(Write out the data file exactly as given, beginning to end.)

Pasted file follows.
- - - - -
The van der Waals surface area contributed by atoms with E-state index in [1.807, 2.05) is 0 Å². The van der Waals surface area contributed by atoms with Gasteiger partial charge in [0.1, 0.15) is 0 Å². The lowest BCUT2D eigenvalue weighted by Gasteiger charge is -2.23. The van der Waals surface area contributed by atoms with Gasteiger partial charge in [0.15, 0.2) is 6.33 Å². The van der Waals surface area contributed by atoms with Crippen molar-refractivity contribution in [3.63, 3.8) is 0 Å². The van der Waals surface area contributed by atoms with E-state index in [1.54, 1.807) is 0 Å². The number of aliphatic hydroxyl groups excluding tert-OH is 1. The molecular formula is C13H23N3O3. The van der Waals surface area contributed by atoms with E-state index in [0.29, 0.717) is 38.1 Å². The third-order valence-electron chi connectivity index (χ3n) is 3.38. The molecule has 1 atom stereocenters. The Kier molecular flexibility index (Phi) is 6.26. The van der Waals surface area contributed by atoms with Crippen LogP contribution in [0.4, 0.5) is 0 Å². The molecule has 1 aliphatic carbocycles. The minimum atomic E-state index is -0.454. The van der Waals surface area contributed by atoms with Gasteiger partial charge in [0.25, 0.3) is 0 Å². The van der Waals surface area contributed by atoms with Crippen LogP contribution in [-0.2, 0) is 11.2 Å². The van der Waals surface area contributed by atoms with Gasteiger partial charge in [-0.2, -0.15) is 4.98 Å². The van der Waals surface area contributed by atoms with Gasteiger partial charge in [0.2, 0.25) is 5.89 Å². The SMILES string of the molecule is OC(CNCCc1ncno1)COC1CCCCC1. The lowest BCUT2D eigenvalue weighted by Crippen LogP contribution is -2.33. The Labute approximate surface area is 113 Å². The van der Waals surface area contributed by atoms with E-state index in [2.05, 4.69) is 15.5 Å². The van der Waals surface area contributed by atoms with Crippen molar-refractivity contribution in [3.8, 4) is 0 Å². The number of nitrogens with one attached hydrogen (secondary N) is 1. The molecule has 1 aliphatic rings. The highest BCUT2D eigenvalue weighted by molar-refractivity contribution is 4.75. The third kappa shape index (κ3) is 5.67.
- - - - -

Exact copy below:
The van der Waals surface area contributed by atoms with E-state index in [1.807, 2.05) is 0 Å². The van der Waals surface area contributed by atoms with Gasteiger partial charge in [0.1, 0.15) is 0 Å². The lowest BCUT2D eigenvalue weighted by Gasteiger charge is -2.23. The van der Waals surface area contributed by atoms with Gasteiger partial charge in [0.15, 0.2) is 6.33 Å². The van der Waals surface area contributed by atoms with Crippen molar-refractivity contribution in [3.63, 3.8) is 0 Å². The van der Waals surface area contributed by atoms with E-state index in [1.54, 1.807) is 0 Å². The number of aliphatic hydroxyl groups excluding tert-OH is 1. The molecular formula is C13H23N3O3. The van der Waals surface area contributed by atoms with E-state index in [0.29, 0.717) is 38.1 Å². The third-order valence-electron chi connectivity index (χ3n) is 3.38. The molecule has 1 atom stereocenters. The Kier molecular flexibility index (Phi) is 6.26. The van der Waals surface area contributed by atoms with Crippen LogP contribution in [0.4, 0.5) is 0 Å². The molecule has 1 aliphatic carbocycles. The minimum atomic E-state index is -0.454. The van der Waals surface area contributed by atoms with Gasteiger partial charge in [0.25, 0.3) is 0 Å². The van der Waals surface area contributed by atoms with Crippen LogP contribution in [-0.2, 0) is 11.2 Å². The van der Waals surface area contributed by atoms with Gasteiger partial charge in [-0.2, -0.15) is 4.98 Å². The van der Waals surface area contributed by atoms with Gasteiger partial charge in [0.2, 0.25) is 5.89 Å². The SMILES string of the molecule is OC(CNCCc1ncno1)COC1CCCCC1. The lowest BCUT2D eigenvalue weighted by Crippen LogP contribution is -2.33. The Labute approximate surface area is 113 Å². The van der Waals surface area contributed by atoms with E-state index in [2.05, 4.69) is 15.5 Å². The van der Waals surface area contributed by atoms with Crippen molar-refractivity contribution in [3.8, 4) is 0 Å². The number of nitrogens with one attached hydrogen (secondary N) is 1. The molecule has 1 aliphatic rings. The highest BCUT2D eigenvalue weighted by molar-refractivity contribution is 4.75. The third kappa shape index (κ3) is 5.67.